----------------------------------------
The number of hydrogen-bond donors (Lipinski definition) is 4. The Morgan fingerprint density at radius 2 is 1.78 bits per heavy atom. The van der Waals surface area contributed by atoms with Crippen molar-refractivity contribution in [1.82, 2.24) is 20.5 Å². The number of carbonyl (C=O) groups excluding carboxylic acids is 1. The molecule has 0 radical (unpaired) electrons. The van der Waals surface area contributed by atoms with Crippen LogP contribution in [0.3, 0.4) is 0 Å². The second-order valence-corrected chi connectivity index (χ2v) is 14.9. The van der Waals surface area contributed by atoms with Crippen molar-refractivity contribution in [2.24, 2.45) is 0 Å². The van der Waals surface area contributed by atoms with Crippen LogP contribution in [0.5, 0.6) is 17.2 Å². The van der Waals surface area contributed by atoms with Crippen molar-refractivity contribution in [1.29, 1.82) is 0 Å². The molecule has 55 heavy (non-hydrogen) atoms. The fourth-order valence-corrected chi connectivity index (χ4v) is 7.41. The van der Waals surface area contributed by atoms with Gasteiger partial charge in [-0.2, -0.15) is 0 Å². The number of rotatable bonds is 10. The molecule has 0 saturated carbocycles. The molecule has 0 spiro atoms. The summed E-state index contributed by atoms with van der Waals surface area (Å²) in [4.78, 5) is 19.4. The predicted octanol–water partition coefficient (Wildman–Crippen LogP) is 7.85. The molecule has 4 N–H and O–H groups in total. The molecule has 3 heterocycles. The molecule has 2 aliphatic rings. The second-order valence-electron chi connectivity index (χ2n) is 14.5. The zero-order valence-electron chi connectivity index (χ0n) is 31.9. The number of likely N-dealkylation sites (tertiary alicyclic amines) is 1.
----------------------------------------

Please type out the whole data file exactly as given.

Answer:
The number of hydrogen-bond donors (Lipinski definition) is 4. The Morgan fingerprint density at radius 2 is 1.78 bits per heavy atom. The van der Waals surface area contributed by atoms with Crippen molar-refractivity contribution in [1.82, 2.24) is 20.5 Å². The number of carbonyl (C=O) groups excluding carboxylic acids is 1. The molecule has 0 radical (unpaired) electrons. The van der Waals surface area contributed by atoms with Crippen LogP contribution in [0.3, 0.4) is 0 Å². The second-order valence-corrected chi connectivity index (χ2v) is 14.9. The van der Waals surface area contributed by atoms with Crippen molar-refractivity contribution in [2.24, 2.45) is 0 Å². The van der Waals surface area contributed by atoms with Crippen LogP contribution in [0.5, 0.6) is 17.2 Å². The van der Waals surface area contributed by atoms with Crippen molar-refractivity contribution in [1.29, 1.82) is 0 Å². The molecule has 55 heavy (non-hydrogen) atoms. The fourth-order valence-corrected chi connectivity index (χ4v) is 7.41. The van der Waals surface area contributed by atoms with Gasteiger partial charge in [-0.2, -0.15) is 0 Å². The number of rotatable bonds is 10. The molecule has 0 saturated carbocycles. The molecule has 0 spiro atoms. The summed E-state index contributed by atoms with van der Waals surface area (Å²) in [4.78, 5) is 19.4. The predicted octanol–water partition coefficient (Wildman–Crippen LogP) is 7.85. The molecule has 4 N–H and O–H groups in total. The molecule has 3 heterocycles. The molecule has 2 aliphatic rings. The second-order valence-electron chi connectivity index (χ2n) is 14.5. The zero-order valence-electron chi connectivity index (χ0n) is 31.9. The number of likely N-dealkylation sites (tertiary alicyclic amines) is 1.